Famousdog, regarding your comment "to go. The other stuff I will get round to. You also haven't answered my question about your difinition of secularism. Finally... "pseudo-" - I've already given my definition of what secular means in relation to spiritual healing.
Adrian-from-london (talk) 19:43, 23 November 2010 (UTC)
Tom: By "get around to", I simply meant "get around to reading and contemplating in due course." How is that "pure arrogance"? Do you not want me to take the time to read the material that Adrian has posted? You are being totally paranoid now and assume that I'm just editing out of bad faith. I'm not. There are genuine problems with a lot of the material here, but I don't want to remove stuff before I've looked at it!
Adrian: I've started a new discussion (below) on the topic of secularism. Famousdog (talk) 12:08, 24 November 2010 (UTC)

Healing arts are just complicated[edit]

This is a little off-subject but still an interesting read:Reckless Medicine by Jeanne Lenzer and Shannon Brownlee in the current issue of the science journal Discover. Is it just that health care of any kind is a very difficult subject to properly study? Tom Butler (talk) 00:31, 23 November 2010 (UTC)

Wow[edit]

I started looking through this article. It's a mess. Not only are uncritical statements of nonsense from pseudophysics being coatracked in, there are inappropriate rejoinders to criticisms and a distinct lack of objectivity. I tagged the article and started to deal with some of the worst problems.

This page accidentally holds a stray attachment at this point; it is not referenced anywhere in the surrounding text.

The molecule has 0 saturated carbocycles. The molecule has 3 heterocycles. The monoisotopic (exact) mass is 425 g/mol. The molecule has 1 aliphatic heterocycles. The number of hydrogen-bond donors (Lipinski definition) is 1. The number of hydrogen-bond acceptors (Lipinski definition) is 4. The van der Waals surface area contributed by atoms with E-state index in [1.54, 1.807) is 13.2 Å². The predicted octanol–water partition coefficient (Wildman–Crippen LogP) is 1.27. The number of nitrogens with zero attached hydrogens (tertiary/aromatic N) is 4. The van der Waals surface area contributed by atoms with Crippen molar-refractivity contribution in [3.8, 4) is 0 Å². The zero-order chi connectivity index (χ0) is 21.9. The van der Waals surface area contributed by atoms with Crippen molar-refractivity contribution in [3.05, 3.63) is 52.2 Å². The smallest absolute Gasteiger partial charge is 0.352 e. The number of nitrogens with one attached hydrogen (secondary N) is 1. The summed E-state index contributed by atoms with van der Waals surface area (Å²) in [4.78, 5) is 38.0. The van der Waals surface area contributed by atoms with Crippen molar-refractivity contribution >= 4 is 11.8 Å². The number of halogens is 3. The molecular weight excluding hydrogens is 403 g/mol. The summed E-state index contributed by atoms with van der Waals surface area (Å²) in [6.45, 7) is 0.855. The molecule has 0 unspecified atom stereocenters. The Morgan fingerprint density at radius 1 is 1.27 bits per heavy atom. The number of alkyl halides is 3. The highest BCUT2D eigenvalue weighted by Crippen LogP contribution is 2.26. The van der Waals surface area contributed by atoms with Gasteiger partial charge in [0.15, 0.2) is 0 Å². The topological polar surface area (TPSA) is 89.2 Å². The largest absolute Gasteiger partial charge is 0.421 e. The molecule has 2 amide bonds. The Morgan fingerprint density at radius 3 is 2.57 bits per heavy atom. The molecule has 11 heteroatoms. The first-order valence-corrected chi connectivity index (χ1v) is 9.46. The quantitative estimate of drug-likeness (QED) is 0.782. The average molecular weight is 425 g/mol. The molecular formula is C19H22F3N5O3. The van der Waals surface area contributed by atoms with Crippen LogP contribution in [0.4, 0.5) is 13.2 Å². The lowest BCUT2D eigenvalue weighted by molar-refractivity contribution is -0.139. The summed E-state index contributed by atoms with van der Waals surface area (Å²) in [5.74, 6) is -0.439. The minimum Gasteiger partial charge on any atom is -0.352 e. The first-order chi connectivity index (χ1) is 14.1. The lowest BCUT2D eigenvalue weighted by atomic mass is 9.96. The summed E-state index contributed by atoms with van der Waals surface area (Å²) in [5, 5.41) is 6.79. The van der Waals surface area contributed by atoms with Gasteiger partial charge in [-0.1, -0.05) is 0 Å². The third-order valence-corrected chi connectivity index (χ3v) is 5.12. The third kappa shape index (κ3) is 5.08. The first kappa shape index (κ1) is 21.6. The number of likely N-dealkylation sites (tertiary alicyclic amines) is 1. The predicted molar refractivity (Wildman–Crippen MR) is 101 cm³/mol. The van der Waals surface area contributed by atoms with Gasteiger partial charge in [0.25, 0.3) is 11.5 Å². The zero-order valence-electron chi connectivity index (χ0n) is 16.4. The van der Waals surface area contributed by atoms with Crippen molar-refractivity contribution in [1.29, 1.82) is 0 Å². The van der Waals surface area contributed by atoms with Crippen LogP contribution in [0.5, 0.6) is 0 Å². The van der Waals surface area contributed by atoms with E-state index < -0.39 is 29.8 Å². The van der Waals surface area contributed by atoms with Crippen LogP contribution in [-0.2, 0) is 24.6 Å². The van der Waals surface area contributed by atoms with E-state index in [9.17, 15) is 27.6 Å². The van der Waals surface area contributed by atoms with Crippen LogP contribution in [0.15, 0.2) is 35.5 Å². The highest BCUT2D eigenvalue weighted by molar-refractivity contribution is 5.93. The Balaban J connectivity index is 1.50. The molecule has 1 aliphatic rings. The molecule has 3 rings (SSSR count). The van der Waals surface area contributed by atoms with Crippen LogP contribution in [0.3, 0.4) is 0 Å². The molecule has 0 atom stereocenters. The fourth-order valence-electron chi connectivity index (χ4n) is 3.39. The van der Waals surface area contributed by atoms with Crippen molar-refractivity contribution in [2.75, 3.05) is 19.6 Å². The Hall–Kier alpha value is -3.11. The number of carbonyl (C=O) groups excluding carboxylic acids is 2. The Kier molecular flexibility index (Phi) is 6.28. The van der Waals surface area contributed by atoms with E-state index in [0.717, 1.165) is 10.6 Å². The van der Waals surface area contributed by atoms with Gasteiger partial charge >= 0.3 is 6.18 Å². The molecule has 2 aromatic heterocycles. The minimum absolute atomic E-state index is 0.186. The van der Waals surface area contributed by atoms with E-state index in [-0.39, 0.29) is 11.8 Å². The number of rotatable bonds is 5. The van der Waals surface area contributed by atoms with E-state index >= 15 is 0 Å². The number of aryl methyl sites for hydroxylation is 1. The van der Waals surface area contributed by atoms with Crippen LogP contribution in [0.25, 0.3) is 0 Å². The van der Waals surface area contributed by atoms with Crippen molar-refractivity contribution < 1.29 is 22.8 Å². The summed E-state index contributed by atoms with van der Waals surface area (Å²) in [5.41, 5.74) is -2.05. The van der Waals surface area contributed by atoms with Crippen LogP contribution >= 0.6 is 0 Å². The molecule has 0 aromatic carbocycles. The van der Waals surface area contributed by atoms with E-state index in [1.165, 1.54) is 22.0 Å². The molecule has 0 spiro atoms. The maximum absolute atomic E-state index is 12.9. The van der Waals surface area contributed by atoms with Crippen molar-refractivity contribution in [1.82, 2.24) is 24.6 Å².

I was amazed that biofield energy was being shown to be an "electromagnetic frequency" and "chaos theory" was said to explain how distance healing works.

Absurd.

ScienceApologist (talk) 06:00, 24 November 2010 (UTC)

Can opened. Worms everywhere. Cat firmly amongst pigeons. Famousdog (talk) 12:18, 24 November 2010 (UTC)
I like your "wikifying" the article SA, but the edits go way too far. There is absolutely no reason to use the "pseudo-" prefix unless you are trying to discredit the subject. The term, "quantum mysticism" was probably coined by Randi and is a deliberately derogatory characterization. Why is it that you come carrying worms for Dog rather than constructive input. Tom Butler (talk) 17:50, 24 November 2010 (UTC)
The more common term is quantum flapdoodle which was coined by Murray Gell-Mann. Interestingly, there are some cases where legitimate ideas were spawned out of such nonsensical handwaving including a fascinating cross-pollination toward quantum computing. [10] However, this fact is irrelevant to the point at hand. ScienceApologist (talk) 18:04, 24 November 2010 (UTC)